MECHANIC FALLS – They were at a roofing convention in New Orleans when she saw him in a gift shop window.

Talk, dark, homely.

Chris Smith says it didn’t take much of a nudge from her late husband, David, to buy him and ship him home. At 3-feet-tall, a long nose almost past his toes and a wild ring of gray hair, he was perfect for their troll collection.

She and David started traveling in 1978, about the time their five children were grown. Not long after, they bought their first troll in a Norwegian line called Ny Form.

“Most people think they’re so odd they’re cute,” she said. “They’re supposed to be good luck.”

A few of the trolls have two or three heads. They all have tails that end in tufts of hair. Lots of them have beards, mustaches and old wizened looks, and hold walking sticks. Made of a very hard rubber, they come in all shapes and sizes.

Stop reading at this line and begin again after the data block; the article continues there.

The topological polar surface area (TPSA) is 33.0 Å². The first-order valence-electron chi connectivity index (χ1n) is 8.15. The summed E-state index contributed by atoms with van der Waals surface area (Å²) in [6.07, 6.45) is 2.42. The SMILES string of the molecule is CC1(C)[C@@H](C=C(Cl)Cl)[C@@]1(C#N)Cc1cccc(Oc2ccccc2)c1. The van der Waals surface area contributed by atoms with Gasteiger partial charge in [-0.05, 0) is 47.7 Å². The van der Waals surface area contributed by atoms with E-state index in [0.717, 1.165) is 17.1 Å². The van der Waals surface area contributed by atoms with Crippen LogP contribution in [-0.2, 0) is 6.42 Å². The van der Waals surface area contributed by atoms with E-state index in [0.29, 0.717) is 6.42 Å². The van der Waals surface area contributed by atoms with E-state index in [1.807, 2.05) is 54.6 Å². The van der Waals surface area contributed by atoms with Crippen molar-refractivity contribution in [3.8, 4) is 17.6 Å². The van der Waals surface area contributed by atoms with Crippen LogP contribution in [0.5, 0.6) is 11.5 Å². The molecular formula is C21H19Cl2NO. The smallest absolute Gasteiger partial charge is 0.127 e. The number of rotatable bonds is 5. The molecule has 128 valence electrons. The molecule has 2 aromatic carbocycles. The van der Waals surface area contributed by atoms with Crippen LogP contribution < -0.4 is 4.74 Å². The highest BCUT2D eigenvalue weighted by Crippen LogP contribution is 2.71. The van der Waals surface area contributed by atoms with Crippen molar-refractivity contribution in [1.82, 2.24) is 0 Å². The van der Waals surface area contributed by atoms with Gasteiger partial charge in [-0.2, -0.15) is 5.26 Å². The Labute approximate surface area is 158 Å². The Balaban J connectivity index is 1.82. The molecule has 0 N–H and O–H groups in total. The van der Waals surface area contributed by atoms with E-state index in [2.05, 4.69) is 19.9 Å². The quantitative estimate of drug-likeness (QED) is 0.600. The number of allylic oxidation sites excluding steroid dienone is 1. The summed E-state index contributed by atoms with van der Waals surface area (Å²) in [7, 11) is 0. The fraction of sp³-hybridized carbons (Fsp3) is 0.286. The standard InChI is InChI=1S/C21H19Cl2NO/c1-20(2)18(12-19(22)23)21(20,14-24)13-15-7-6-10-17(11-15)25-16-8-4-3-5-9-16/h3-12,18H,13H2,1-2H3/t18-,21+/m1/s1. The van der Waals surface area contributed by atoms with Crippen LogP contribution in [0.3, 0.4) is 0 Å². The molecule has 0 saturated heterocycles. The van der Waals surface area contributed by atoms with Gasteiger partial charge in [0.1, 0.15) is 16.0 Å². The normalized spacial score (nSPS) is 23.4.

“They’re rare, so you see them in odd places,” Smith said. She remembers finding five once in New York. “They were in amongst furniture in a furniture store.”

They picked up trolls in Germany and all over the U.S. She’s got a soap and water routine to keep them tidy.

“When I vacuum and dust them, I take the vacuum to their hair,” she said. “It’ll suck it and leave it in all different ways and that’s how I leave it. … Every time when I take it down to clean, I feel some kind of connection.”

The trolls are attached to good memories and remind her of David, who she lost four years ago after more than 40 years of marriage.

Kids who visit the house are drawn to the 3-foot troll, she said. Well, most of the time.

After they bought him in New Orleans, they shipped him back to Maine, where their son and his family were house-sitting for them. Their son unpacked him and a short time later their granddaughter, only 3 at the time, got out of her bath and, still wet, went in search of her dad.

The troll caught her by surprise.

“She slid right up to him and started screaming and ran away,” Smith said. It was bigger than she was.

That granddaughter is a senior in high school now. The family still likes telling her the story.

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